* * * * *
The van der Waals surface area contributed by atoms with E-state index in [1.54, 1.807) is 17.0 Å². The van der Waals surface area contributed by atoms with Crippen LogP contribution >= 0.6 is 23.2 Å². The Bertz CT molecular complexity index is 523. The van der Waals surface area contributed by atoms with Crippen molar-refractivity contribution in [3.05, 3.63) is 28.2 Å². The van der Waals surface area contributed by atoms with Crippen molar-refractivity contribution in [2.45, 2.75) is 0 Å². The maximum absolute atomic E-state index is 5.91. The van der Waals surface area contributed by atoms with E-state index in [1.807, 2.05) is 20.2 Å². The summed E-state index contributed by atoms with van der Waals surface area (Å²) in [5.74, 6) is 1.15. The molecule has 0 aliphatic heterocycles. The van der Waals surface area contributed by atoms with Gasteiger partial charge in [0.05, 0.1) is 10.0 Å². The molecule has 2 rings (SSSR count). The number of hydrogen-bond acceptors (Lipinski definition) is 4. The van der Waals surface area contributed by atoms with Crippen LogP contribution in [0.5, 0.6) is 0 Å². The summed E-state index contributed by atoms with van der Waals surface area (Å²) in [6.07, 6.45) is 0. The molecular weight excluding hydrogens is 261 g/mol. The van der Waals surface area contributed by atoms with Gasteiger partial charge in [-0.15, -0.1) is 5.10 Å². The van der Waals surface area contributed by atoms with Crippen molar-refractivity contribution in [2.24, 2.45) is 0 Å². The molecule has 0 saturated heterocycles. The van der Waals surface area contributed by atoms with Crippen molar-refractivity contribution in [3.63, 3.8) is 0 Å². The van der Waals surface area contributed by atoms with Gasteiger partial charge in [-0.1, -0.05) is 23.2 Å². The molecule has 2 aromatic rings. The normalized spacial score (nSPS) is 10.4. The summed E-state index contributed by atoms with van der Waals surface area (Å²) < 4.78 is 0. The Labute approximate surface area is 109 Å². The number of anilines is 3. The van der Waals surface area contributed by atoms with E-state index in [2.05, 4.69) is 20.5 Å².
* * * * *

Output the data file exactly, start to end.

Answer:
The van der Waals surface area contributed by atoms with E-state index in [1.54, 1.807) is 17.0 Å². The van der Waals surface area contributed by atoms with Crippen LogP contribution >= 0.6 is 23.2 Å². The Bertz CT molecular complexity index is 523. The van der Waals surface area contributed by atoms with Crippen molar-refractivity contribution in [3.05, 3.63) is 28.2 Å². The van der Waals surface area contributed by atoms with Crippen molar-refractivity contribution in [2.45, 2.75) is 0 Å². The maximum absolute atomic E-state index is 5.91. The van der Waals surface area contributed by atoms with E-state index in [1.807, 2.05) is 20.2 Å². The summed E-state index contributed by atoms with van der Waals surface area (Å²) in [5.74, 6) is 1.15. The molecule has 0 aliphatic heterocycles. The van der Waals surface area contributed by atoms with Gasteiger partial charge in [0.05, 0.1) is 10.0 Å². The molecule has 2 rings (SSSR count). The number of hydrogen-bond acceptors (Lipinski definition) is 4. The van der Waals surface area contributed by atoms with Crippen LogP contribution in [0.5, 0.6) is 0 Å². The summed E-state index contributed by atoms with van der Waals surface area (Å²) in [6.07, 6.45) is 0. The molecular weight excluding hydrogens is 261 g/mol. The van der Waals surface area contributed by atoms with Gasteiger partial charge in [-0.15, -0.1) is 5.10 Å². The van der Waals surface area contributed by atoms with Crippen molar-refractivity contribution in [2.24, 2.45) is 0 Å². The molecule has 0 saturated heterocycles. The van der Waals surface area contributed by atoms with Crippen molar-refractivity contribution in [3.63, 3.8) is 0 Å². The van der Waals surface area contributed by atoms with Gasteiger partial charge in [-0.1, -0.05) is 23.2 Å². The molecule has 2 aromatic rings. The normalized spacial score (nSPS) is 10.4. The summed E-state index contributed by atoms with van der Waals surface area (Å²) < 4.78 is 0. The Labute approximate surface area is 109 Å². The number of anilines is 3. The van der Waals surface area contributed by atoms with E-state index in [2.05, 4.69) is 20.5 Å².